The only way to restore the heart’s regular rhythm in a sudden cardiac arrest is to know when and how to use a defibrillator.
The American Heart Association (AHA) estimates that about 40,000 lives could be saved every year if defibrillators were more widely available. However, many Australians do not currently know where to locate these devices or how to use them.
For this reason, we see room for improvement in defibrillation use which can save thousands more lives annually.
What Is A Defibrillator?
Automated external defibrillators (AEDs) are medical devices used to send electrical pulses to restore normal heart rhythm. It is the only way to bring back a regular heartbeat when someone is experiencing sudden cardiac arrest.
Take note only to use AEDs if a person loses consciousness and has obvious symptoms of cardiac arrest.
SCA symptoms can be immediate and drastic in the form of gasping noising paired with abnormal or no breathing. It can also render the casualty unresponsive, unconscious, and without a pulse.
If there are obvious symptoms of cardiac arrest, call triple zero (000) for emergency help and designate someone to search for a defibrillator.
Every minute is crucial in a cardiac emergency – immediately begin CPR and use an AED to restore heart rhythm while waiting for paramedics to take over.
Most public places in Australia, including schools, universities, airports, gyms and wellness centres, malls, and sporting venues, have defibrillators available in case of emergency.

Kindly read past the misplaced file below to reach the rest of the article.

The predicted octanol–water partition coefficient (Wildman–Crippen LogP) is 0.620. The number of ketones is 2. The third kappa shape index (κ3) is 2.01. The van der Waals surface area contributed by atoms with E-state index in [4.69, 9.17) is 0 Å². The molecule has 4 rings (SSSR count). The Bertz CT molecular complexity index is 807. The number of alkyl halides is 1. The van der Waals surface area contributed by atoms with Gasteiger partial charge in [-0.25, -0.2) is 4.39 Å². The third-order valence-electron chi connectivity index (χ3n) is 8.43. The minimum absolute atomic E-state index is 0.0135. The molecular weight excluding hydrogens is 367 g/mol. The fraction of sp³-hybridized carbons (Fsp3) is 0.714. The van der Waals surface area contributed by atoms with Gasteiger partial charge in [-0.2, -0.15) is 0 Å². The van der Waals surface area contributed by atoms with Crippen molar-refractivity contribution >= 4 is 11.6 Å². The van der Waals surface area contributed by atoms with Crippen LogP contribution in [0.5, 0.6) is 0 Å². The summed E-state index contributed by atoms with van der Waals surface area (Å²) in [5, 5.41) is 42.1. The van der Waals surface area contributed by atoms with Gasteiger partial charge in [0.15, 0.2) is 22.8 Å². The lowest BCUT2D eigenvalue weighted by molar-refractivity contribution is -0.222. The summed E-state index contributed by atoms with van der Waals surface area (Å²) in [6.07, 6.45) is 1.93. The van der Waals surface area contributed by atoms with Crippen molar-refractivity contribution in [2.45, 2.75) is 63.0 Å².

While modern defibrillators are designed to be used by everyone, getting AED and CPR training is best for the best use of this device.
How To Use An Automated External Defibrillator (AED)
In using an AED, the device will have visual or audio prompts guiding you on what to do. Defibrillation is best used with CPR.
Here’s a first aid guide on using AED:
- Check to see if the casualty is breathing and has a pulse. If there is an absence of both, call triple zero (000) for emergency help.
- Turn on the AED. The device will give you step-by-step instructions telling you to check for breathing and pulse. It will also guide you in positioning the electrode pads on the casualty’s bare chest.
- Deliver the shock. Once the pads are in place, the device will automatically assess the casualty’s heart rhythm and determine if there is a need for a shock.
- If yes, the device will instruct the user to stand back and push the button to deliver the shock.
- Modern defibrillators are programmed not to deliver a shock when not necessary.
- Start CPR. Administer CPR after the shock if the person remains unconscious. Repeat the process as needed until emergency services can take over.
Why Do We Need More Defibrillators?
A publicly available AEDs are essential to help someone survive a cardiac arrest. For every minute of delay in delivering a shock and CPR, the chances of survival are lower by 10%.
There are many ways you can help in a cardiac emergency, including learning how to perform CPR and using an AED to become more confident in both techniques. You can also encourage your school, workplace, or local community to get a defibrillator.
Defibrillators are medical devices that deliver a high-energy electric shock to a person’s heart in cardiac arrest. This intervention aims to restart the heart and restore regular rhythm.
If you suspect someone is having cardiac arrest symptoms, it is vital to call emergency services and immediately start CPR. Then designate other bystanders to find a defibrillator close by.
AEDs are now becoming popular in public places, where you can use them to provide a potentially life-saving shock to a victim of SCA.
Proper first aid training can increase your confidence in administering CPR and AED.
To find a first aid course near you, contact us at 008 8382 4677 or email us at firstname.lastname@example.org.